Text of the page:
Colorado Criminal Justice Records Act

CFOIC’s year-in-review 2019: encrypted police radios, open internal affairs records, deleted emails

A split screen might be the best way to think about government transparency in Colorado in 2019. On one side is the ground-breaking new state law that opens records on completed police internal affairs investigations. On the other is the trend among law enforcement agencies in our state to encrypt 100 percent of their scanner transmissions.


Zansberg: Rules of Professional Conduct ‘have nothing to say’ about disclosure of police body-cam footage

Footage from police body-worn cameras clearly fits the definition of criminal justice records in one of Colorado’s freedom-of-information laws: All materials, including recordings, “made, maintained, or kept” by criminal justice agencies. But some district attorneys are relying on more than the Colorado Criminal Justice Records Act to determine whether and when body camera video should be disclosed to the public.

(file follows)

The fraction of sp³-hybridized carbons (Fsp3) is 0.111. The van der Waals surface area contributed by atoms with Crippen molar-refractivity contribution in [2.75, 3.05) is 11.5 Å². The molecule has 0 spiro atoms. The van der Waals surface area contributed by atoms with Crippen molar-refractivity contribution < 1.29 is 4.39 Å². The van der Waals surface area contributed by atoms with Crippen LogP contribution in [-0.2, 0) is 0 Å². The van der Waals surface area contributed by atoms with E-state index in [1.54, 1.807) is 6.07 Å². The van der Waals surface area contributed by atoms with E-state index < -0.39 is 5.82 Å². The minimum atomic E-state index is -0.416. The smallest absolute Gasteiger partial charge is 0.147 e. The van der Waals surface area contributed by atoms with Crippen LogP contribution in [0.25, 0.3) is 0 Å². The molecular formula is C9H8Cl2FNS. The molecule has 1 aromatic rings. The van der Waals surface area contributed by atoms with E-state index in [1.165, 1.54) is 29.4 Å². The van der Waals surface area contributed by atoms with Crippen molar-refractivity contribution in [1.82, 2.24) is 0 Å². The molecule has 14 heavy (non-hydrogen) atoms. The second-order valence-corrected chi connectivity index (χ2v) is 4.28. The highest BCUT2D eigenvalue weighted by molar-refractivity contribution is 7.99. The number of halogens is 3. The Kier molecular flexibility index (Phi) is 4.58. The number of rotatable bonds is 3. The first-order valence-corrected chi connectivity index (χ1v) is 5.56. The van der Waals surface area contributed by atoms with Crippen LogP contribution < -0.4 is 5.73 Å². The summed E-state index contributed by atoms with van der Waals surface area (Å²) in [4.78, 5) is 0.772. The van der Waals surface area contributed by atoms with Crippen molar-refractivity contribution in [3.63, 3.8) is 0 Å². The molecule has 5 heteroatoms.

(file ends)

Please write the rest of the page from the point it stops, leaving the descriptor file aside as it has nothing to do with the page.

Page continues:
CFOIC honors First Amendment attorney Tom Kelley and three other open-government champions

Actual malice. Autopsy reports. The Columbine killers’ “basement tapes.” Stapleton Development Corp. records. The governor’s cellphone bills. The meetings and records of a county retirement board. Tom Kelley waged court battles over these issues and many more as an attorney for The Denver Post, other news organizations and the Colorado Press Association, steadfastly and expertly defending the public’s right to know and the journalist’s right to report.






Eight things to know about Colorado’s new law requiring disclosure of police internal affairs records

Gov. Jared Polis’ signature on House Bill 19-1119 unclogged a major blockage in the flow of public information in Colorado by establishing a statewide presumption of openness for records about the job performance of law enforcement officers. Here are some things to know about the bill, which went into effect immediately.